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By urbanhealthprof (anonymous) | Posted October 21, 2010 at 17:30:06
I think it's possible to make a persuasive argument that the pattern of poverty in Hamilton is similar to that of many US cities. Cities like Winnipeg, Regina and Saskatoon have a similar pattern too. The 'hollowed out' core, large disparities between the inner city and the suburbs, etc. One big difference? The magnitude of inequality is MUCH greater in the US, although we should not laugh up our smug, self-satisfied Canadian sleeves too quickly - the gap between rich and poor has been growing rapidly for over a decade and the incomes of the bottom 90% of the population have stagnated or shrunk (in real terms) over the past 1/4 century, as documented by the Growing Gap project of the Canadian Centre for Policy Alternatives. So while the smaller gap (than in the US) may be cause for optimism, the overall societal trend towards growing inequality is working at cross purposes.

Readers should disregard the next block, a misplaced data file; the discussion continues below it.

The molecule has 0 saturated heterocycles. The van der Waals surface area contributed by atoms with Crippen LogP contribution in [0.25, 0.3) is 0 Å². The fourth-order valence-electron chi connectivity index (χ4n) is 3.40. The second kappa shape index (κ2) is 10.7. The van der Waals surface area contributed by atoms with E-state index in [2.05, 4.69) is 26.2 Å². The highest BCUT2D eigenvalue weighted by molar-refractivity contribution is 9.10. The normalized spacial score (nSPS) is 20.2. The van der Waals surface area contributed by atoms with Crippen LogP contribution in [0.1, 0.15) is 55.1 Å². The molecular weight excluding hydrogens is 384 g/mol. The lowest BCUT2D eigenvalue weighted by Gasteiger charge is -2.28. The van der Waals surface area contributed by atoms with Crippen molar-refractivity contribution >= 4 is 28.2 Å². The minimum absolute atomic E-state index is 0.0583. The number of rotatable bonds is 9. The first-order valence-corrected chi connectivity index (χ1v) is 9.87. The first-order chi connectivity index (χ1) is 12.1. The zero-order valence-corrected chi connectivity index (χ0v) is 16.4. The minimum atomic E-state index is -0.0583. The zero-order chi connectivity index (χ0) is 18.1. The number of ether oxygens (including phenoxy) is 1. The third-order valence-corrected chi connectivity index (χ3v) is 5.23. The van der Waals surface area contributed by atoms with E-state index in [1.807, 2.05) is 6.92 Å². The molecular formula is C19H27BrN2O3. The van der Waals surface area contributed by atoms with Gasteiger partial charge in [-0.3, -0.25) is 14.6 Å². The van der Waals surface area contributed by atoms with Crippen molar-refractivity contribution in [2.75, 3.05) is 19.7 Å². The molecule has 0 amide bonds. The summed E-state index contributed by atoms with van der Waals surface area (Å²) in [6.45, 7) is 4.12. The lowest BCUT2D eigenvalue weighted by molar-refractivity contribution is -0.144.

BTW, regarding the Wilkinson hypothesis, at least in the early 1990s, Canada fared fairly well, at least compared to the US. Among the 53 Canadian cities bigger than 50,000 people, there was no relationship between income inequality and population health. In the US, in the 282 similar cities, there was a very strong relationship between income inequality and population health. Looking at a larger set of countries, Canada is similar to Sweden and Australia, while the U.S. and the U.K. are similar - inequality is bad for health. Wilkinson has expanded his interest to other outcomes that are affected by inequality.
Also regarding Wilkinson, he is speaking in Toronto on December 10th: http://unequal.eventbrite.com/
Follow me on Twitter: @urbanhealthprof
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